i´m not shure if i understood your problem in detail. Therefore just a hint from my side. You can use an authentication chain like my attached screen shot. This also works, if you are using multiple Active Directory connections with one MWG. MWG will choose the right Domain Controller based on the Authentication Realm.
In my example, if MCP does not work the client does a NTLM authentication. There is only a popup shown if MCP and NTLM are not working. Feel free to add a third authentication method like Kerberos or LDAP.
Note: This does not work if you are configuring a wrong MCP Password for the endpoint. In this case you may add an event to the MCP authentication setting the authentication.failed property to false and Authentication.isAuthenticated to true.
"MCP not working" could mean a couple things to me, please let me know if we're on the same page. In my mind "MCP not working" means MCP is not standing up and not redirecting traffic.
From what your describing it sounds like MCP is standing up and redirecting traffic, but the user information isnt what you expect. Is that a correct characterization? If so, what shows as the username in this user's requests (look at rule tracing)?
The ruleset you've shown above will only apply if there was no groups sent by MCP. In which case we will ask the LDAP server for the user's groups. What does the rule trace show for the first rule "Only proceed if groups are empty"?
To your original question, you can prompt the user for credentials, but it wouldn't be done in the same way as you do it for proxy authentication (meaning you cant add a single rule to fix this). Instead you'd need to do a session based authentication (authentication server). This would require logic to identify the user logged in as local admin, then redirect them to the authentication server for auth. The MWG would them remember the user information based on IP rather than relying on MCP.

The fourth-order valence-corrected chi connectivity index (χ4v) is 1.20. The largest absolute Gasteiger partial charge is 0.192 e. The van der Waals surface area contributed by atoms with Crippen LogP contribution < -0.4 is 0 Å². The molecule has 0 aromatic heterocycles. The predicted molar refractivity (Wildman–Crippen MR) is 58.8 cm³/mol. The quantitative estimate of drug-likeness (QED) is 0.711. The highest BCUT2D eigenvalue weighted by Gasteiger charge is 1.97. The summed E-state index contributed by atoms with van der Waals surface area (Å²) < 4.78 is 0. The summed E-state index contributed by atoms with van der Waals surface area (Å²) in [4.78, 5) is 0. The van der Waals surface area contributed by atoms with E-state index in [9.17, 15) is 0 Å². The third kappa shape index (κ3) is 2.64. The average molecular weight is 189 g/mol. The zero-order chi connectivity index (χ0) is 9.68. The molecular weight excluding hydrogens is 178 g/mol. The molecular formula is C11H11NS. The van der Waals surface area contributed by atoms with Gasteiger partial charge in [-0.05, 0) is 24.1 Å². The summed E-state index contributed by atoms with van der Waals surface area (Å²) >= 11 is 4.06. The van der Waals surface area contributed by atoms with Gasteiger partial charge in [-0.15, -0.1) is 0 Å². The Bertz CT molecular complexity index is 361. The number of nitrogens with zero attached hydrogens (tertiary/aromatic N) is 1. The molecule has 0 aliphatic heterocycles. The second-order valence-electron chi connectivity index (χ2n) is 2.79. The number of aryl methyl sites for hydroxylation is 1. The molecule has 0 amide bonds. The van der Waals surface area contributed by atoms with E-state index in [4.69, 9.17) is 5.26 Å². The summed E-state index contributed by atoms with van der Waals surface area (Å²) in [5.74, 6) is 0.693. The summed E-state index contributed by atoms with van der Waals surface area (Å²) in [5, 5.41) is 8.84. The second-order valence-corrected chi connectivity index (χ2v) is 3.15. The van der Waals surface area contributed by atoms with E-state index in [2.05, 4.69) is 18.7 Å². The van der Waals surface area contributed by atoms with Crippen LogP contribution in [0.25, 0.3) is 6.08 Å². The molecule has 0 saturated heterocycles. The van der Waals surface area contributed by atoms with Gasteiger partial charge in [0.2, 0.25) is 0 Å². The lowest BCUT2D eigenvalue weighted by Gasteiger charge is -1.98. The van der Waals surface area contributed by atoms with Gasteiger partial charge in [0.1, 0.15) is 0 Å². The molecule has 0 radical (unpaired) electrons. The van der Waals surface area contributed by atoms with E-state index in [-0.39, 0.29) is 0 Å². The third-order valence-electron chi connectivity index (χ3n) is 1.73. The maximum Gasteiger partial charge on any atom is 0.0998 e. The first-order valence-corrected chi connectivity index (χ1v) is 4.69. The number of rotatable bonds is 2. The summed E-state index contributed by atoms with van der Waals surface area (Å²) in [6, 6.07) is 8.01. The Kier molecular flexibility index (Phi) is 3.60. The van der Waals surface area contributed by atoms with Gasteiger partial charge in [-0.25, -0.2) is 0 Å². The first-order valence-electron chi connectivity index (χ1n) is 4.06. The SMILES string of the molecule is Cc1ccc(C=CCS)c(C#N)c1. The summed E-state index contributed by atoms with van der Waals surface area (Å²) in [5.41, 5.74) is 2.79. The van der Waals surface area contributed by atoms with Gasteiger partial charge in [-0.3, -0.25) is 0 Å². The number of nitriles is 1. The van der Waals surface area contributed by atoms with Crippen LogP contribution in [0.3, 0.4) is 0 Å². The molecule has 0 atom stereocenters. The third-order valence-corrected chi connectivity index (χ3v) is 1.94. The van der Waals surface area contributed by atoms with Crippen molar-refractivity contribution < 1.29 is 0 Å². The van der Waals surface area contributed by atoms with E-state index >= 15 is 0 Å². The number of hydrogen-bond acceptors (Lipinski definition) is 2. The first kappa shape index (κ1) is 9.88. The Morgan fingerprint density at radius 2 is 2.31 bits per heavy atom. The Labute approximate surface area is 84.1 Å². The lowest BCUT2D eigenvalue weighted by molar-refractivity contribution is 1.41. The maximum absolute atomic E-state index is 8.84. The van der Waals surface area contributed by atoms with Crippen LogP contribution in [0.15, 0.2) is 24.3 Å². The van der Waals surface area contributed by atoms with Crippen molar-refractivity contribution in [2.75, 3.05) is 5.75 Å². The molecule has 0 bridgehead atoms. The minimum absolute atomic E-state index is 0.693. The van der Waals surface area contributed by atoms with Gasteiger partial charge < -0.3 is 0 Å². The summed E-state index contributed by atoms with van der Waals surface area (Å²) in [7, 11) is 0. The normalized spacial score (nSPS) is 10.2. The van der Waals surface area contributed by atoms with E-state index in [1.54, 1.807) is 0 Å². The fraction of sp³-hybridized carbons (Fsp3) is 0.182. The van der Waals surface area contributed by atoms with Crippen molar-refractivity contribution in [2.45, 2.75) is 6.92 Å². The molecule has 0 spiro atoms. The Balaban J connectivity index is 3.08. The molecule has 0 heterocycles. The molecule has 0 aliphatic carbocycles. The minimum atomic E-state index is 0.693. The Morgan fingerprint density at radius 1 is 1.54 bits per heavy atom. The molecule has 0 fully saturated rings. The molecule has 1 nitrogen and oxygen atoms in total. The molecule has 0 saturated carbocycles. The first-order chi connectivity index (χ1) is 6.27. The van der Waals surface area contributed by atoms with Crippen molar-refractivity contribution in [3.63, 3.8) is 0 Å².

Troja, I dont think you're rules help with what kbolt is doing. Your rules simply check if the user has authenticated with MCP, if they have (authenticated with MCP) then there is no need to do NTLM.
jscholte, yes you are right. I was not aware whats really going on. so i decided to give the hint using an authentication chain. :-)
I do not know any configuration using a "prompt" if MCP authentication fails. If MCP fails, we need another type of authentication... could this be? So, if MCP does not deliver Groups, this Information is just missing, so we need another option. Hmmm, but how NTLM when no Proxy configures.... i have to rethink my solution.... *g*
This was my thought.
Troja & jscholte thank you very much for your replies! I've had a separate project pull me away from this for a while. Jon, you're correct. MCP is in fact redirecting traffic and it is correctly passing along user name and user group, however I've not put any rules on MWG to handle a local admin (i.e. admin) user. So if I depend solely on MCP, then admin gets pushed to the Default policy which isn't ideal when working on these machines. So based on what you've proposed, would it make sense to create a rule or ruleset that is triggered whenever the local admin user name is seen? This ruleset would include an NTLM authenticate option which I would hope would prompt for user credentials which would then be saved within MWG and used for further authentication.
Am I on the right track?
Please click on "Top Properties" in the same as in your screenshot. They you will see a response code which is usually 407 - Authentication Required. Technically the client is asked to send Authentication Details. Some Clients just ignore it. This isn't an issue on MWG, most likely week client behavior.